Annotation is an important skill for ELA students to master. But where do we start? When I rent a movie I’m a sucker for the bonus features. I recently watched “Mission Impossible: Fallout and then spent the next hour watching how all the stunts were done. I was amazed to
Category: teaching tips
I’m frequently asked by other people what books I teach. No one ever asks what poems I teach. There’s no question that language arts curriculum centers around novels and our classroom can get pretty novel heavy if we’re not careful. We all know about the need for non-fiction. But
Many students find annotation a chore. They do it for the teacher and not for their own benefit. They claim annotating makes them hate reading. I understand where they’re coming from. Annotation is difficult. It slows down the reading process. However, we can’t build active readers without it. We want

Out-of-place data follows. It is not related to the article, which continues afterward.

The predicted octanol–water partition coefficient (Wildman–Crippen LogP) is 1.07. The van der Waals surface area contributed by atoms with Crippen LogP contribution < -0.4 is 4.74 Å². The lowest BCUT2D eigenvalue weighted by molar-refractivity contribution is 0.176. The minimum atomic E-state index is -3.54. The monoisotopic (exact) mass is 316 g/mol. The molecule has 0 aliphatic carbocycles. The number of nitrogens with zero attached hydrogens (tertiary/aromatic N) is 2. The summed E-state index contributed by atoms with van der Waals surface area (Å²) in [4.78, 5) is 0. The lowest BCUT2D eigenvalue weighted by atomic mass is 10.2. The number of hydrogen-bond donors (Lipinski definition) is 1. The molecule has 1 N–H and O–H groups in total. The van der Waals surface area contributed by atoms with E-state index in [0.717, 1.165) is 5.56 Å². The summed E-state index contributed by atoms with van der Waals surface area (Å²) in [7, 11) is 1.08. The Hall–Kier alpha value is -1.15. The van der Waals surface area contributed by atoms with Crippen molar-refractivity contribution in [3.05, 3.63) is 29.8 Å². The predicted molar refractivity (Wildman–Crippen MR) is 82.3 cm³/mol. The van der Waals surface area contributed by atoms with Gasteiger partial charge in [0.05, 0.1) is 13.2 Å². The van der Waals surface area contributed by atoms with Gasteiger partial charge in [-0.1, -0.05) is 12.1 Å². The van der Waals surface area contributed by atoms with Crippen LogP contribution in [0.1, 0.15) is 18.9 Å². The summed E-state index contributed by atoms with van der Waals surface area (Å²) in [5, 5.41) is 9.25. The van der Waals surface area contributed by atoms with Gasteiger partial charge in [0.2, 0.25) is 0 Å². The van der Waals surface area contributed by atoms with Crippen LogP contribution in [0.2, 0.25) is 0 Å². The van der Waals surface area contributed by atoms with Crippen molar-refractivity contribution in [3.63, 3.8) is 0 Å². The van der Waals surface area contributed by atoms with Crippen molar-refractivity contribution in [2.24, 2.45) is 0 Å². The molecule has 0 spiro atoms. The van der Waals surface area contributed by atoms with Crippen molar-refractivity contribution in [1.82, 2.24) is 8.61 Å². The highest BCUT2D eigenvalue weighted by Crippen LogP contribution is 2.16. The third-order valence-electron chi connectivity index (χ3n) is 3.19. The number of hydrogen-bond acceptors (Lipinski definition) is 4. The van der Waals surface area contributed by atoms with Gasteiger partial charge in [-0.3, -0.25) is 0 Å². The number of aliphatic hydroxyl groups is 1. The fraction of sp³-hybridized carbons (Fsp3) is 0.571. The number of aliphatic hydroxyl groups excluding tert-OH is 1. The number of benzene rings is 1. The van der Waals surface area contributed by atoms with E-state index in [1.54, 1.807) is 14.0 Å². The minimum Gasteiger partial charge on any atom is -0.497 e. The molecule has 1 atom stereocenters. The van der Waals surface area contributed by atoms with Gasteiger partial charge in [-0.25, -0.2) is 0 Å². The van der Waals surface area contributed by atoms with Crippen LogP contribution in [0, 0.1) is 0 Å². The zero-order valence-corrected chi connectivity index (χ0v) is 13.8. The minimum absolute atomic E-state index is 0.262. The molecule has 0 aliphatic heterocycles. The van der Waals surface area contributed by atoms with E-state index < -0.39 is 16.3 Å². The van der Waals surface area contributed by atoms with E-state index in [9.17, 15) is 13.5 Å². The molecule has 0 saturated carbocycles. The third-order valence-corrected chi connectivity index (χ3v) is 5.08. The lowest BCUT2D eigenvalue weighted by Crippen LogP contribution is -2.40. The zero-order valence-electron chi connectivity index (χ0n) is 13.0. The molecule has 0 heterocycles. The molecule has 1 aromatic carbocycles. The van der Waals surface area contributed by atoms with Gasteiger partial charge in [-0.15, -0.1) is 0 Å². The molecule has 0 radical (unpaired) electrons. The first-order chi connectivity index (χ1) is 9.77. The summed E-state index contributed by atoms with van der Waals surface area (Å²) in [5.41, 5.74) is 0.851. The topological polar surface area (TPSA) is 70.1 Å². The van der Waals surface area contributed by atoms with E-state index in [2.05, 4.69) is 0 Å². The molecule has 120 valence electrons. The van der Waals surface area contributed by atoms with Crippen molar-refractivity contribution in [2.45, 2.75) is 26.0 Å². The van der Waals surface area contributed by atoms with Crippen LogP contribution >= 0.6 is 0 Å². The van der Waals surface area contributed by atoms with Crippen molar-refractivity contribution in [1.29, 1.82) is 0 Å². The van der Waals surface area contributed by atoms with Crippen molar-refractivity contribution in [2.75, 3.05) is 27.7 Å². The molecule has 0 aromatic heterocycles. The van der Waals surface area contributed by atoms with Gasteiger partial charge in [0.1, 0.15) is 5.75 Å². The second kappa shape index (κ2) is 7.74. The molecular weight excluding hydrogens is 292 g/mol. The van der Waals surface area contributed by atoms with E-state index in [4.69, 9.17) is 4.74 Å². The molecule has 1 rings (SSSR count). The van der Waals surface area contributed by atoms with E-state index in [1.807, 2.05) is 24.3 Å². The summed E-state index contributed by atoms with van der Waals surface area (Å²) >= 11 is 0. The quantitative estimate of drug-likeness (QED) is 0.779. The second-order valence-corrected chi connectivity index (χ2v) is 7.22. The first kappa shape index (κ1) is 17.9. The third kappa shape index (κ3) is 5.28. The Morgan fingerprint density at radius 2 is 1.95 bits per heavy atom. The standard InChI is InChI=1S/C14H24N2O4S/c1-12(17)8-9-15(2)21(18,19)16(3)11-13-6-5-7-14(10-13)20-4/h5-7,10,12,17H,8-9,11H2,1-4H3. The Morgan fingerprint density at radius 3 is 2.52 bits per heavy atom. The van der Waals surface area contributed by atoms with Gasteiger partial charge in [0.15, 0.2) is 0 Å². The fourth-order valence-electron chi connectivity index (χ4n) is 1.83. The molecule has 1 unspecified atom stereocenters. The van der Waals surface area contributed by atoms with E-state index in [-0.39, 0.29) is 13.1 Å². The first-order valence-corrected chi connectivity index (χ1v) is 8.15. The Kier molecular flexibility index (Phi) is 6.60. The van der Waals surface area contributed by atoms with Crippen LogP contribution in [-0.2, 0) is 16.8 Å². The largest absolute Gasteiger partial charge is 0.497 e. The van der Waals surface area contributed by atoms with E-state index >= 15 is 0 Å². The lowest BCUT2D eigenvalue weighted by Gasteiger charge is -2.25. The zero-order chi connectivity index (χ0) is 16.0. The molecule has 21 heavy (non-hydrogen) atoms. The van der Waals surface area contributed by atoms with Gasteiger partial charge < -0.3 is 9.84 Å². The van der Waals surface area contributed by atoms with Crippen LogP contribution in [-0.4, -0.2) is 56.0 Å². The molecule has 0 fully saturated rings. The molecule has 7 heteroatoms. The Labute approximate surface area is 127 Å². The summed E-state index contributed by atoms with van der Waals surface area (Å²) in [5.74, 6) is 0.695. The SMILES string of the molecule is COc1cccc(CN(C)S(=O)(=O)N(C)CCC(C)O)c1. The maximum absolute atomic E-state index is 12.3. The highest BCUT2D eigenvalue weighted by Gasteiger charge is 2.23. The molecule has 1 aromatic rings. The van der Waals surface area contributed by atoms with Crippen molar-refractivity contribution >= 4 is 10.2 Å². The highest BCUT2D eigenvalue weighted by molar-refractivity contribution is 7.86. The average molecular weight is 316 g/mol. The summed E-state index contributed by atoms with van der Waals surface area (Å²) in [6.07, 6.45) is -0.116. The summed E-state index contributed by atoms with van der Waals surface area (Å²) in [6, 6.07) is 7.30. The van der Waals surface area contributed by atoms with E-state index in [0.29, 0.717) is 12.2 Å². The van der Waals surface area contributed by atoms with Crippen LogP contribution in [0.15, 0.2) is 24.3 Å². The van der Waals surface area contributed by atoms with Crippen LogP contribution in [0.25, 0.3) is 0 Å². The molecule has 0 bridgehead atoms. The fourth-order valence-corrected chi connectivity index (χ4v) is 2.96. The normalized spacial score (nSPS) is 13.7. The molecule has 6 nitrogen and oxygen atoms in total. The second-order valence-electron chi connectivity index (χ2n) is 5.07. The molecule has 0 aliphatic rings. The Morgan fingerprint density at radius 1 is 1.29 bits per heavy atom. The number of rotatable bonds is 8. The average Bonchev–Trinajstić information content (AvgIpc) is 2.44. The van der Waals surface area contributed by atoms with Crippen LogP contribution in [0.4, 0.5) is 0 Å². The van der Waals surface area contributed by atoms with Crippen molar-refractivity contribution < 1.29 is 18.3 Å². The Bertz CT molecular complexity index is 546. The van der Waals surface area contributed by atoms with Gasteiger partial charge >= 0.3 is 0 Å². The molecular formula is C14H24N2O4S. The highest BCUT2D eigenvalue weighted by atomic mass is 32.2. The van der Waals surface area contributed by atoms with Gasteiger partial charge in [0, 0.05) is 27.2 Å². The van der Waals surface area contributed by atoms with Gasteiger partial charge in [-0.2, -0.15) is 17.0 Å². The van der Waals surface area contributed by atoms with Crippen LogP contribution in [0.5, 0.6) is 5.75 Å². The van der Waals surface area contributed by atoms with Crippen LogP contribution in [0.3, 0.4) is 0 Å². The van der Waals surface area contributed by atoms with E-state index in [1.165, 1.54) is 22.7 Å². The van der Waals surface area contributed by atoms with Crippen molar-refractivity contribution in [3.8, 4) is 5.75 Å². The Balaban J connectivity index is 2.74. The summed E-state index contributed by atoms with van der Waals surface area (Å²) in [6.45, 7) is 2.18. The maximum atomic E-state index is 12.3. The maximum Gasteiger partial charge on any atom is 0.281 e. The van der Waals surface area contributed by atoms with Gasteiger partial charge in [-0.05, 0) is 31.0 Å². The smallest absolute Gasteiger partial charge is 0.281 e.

I begin class by with a short story. An extremely short story, in fact —it’s called “The Birthday Party” and it’s only three paragraphs long. Reading it with a class is an opportunity to see what my students do when they are asked to do a close read. We’ve trained
Teachers have been using online discussions for a while, way before the “flipped classroom” was even an idea. They can be a valuable tool for extending learning and allowing kids to interact outside the classroom. But how do you get the most out of online discussions? Here are some ideas.
For the most part, my students put up with poetry. Many of them don’t really like it. They find it difficult and it makes them feel dumb. And most of the common strategies that we use, like “SOAPS,” give them too much to manage and make them feel
What does a piece of writing need to do in order to be called a poem? This is the question I asked my seniors at the beginning of class this week. We had just finished up a poetry unit on lyric poetry and to finish off I wanted them
We all know that the best way to improve our students’ writing is by having them write more. However, it’s no fun to think about grading all of those extra papers, especially when you already have piles of stuff already to grade. The back log can get pretty unmanageable and
I don’t know a single teacher who would rather grade than teach (and if you do, give me your address. I’ll send you a large package with a self-addressed stamped envelope with some essays. Thanks!) However, grading essays, tests, and homework is part of the responsibility of being a teacher.